Tag: Dartmouth

Ecclesiastical volunteer Visit
Pilgrim volunteers on deck with visitors Ellie & Emma

We don’t usually have visitors on board while volunteers undertake our winter refit work in Dartmouth. Typically, we’re in boiler suits and often doing all sorts of dirty jobs! However, today we were delighted to welcome Ellie and Emma from Ecclesiastical Insurance. They travelled down from Gloucester as part of a project they are working on with the Maritime Heritage Trust. They are investigating the roles played by volunteers on heritage vessels like Pilgrim and wanted to find out how we recruit new volunteers and organise our activities. A key part of their project is to explore how we can all better engage with young people to broaden our volunteer base and to secure the commitment of future generations to look after these wonderful and important heritage vessels.
   

Pilgrim had a delightful encounter during the first weekend in June. On arrival in Dartmouth she was faced with ML1387 on the Town Pontoon.

Although it may seem unlikely both vessels have quite a bit in common. They are both historic wooden vessels proud to feature in the National Historic Fleet. They have also both benefitted from Heritage Lottery Funding to enable them to have major restorations. Both are now in superb condition and are operated by charities to  ensure their long term operation and preservation for public benefit.

Medusa had Pilgrim in her sights
Pilgrim entering Dartmouth Harbour with Medusa on the Town Pontoon

ML1387, HMS Medusa, is a Harbour Defence Motor Launch built in Poole in 1943, one of 480 vessels designed to provide an offshore anti-submarine screen for harbours. Entirely built of wood, and powered by diesel engines, they were not fast but had huge endurance. The original concept was for them to be transported to where they were needed as deck cargo but soon they were making the passages themselves from the UK to the Mediterranean, West Indies, South Africa and the Far East.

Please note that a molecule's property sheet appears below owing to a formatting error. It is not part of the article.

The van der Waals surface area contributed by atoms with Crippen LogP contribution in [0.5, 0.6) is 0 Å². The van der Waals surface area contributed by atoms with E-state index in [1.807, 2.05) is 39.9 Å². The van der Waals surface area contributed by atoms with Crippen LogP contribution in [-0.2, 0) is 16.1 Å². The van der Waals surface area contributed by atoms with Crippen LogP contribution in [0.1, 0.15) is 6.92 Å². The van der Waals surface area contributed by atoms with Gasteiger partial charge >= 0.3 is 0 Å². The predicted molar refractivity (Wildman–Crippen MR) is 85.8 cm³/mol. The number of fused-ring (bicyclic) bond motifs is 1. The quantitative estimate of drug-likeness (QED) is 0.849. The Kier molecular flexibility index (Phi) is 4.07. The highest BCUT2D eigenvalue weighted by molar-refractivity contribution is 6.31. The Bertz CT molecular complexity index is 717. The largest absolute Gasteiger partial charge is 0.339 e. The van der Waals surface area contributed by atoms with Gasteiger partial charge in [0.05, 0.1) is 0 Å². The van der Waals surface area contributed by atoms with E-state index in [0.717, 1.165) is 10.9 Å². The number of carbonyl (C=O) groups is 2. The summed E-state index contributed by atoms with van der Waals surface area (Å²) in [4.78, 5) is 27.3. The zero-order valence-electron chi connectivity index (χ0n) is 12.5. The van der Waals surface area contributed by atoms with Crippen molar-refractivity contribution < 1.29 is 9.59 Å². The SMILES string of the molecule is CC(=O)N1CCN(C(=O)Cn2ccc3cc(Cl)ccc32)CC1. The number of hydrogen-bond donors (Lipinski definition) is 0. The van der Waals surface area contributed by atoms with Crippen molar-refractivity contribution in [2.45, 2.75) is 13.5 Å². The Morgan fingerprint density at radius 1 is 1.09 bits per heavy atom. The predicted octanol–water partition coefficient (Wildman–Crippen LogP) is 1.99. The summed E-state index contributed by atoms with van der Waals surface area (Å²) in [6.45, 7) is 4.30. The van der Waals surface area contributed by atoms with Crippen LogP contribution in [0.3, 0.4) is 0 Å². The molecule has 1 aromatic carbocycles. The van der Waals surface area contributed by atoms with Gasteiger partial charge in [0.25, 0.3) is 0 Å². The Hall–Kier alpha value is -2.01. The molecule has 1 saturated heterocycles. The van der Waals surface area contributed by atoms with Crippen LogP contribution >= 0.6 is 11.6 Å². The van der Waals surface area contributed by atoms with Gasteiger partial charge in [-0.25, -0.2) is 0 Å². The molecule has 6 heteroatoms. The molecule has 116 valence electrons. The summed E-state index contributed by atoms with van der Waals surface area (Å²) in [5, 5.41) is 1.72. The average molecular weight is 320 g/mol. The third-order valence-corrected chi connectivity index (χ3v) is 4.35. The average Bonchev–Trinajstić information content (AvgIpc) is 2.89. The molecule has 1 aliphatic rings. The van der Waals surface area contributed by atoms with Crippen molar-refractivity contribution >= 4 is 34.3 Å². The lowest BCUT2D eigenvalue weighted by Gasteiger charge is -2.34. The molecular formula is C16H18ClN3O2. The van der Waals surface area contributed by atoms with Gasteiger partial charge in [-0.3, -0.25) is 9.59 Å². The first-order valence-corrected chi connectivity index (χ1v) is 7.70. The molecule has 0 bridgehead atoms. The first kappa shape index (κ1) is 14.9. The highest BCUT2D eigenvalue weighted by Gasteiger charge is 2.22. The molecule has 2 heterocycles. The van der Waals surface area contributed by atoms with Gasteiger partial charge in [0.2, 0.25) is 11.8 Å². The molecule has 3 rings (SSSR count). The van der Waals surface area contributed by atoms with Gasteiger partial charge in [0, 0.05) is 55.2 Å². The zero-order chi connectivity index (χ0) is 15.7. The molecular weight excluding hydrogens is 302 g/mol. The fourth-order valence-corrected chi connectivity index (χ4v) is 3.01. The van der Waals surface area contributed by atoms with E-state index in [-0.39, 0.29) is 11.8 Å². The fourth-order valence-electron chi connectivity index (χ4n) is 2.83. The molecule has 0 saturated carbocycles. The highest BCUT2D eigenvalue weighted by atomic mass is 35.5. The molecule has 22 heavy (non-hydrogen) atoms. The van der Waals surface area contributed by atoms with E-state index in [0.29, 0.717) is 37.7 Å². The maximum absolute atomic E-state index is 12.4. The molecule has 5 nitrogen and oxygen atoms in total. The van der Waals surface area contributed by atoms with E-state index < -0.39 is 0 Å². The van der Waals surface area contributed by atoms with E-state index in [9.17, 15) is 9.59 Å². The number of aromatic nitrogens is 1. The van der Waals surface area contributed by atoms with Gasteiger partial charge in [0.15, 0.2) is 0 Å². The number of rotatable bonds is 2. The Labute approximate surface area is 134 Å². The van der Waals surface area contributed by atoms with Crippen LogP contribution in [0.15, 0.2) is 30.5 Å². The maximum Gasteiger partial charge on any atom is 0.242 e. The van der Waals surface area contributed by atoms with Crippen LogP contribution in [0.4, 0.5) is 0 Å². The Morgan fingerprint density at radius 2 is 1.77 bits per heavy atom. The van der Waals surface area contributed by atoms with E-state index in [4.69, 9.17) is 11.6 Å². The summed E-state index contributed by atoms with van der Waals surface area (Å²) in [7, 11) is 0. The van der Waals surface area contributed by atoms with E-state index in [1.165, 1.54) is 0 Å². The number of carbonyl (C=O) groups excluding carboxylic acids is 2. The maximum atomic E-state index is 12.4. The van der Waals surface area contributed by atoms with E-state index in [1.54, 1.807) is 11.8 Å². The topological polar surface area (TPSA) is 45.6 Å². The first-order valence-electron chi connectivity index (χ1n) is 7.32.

The Medusa Trust, a registered charity, exists to preserve HMS Medusa, ML1387, for future generations. Their mission is to keep Medusa operational and at sea for as long as possible as a tribute to the veterans, for education of the public and as an inspiration for the young.

There is a further local connection as Medusa participated in Operation Fabius on nearby Slapton Sands in early May 1944. This was a follow up exercise to the ill-fated Operation Tiger the previous month. The objective was to provide realistic practice D-Day landings including a similar length sea passage for troops based in Dorset.

So, on a gorgeous sunny day 75 years after her launch, Medusa finds kindred spirits with Pilgrim. She’s a bit longer in the tooth at 123 years young and on her restoration in 2009 they removed bullets from her planks and frames from incidents in her distant past.

Medusa made passage onwards to Alderney and Cherbourg. Pilgrim returned home to Brixham prior to making passage to Falmouth and onto the Scillies and Brittany for her summer adventures.

For further details of Medusa, her history, war service and restoration visit: www.hmsmedusa.org.uk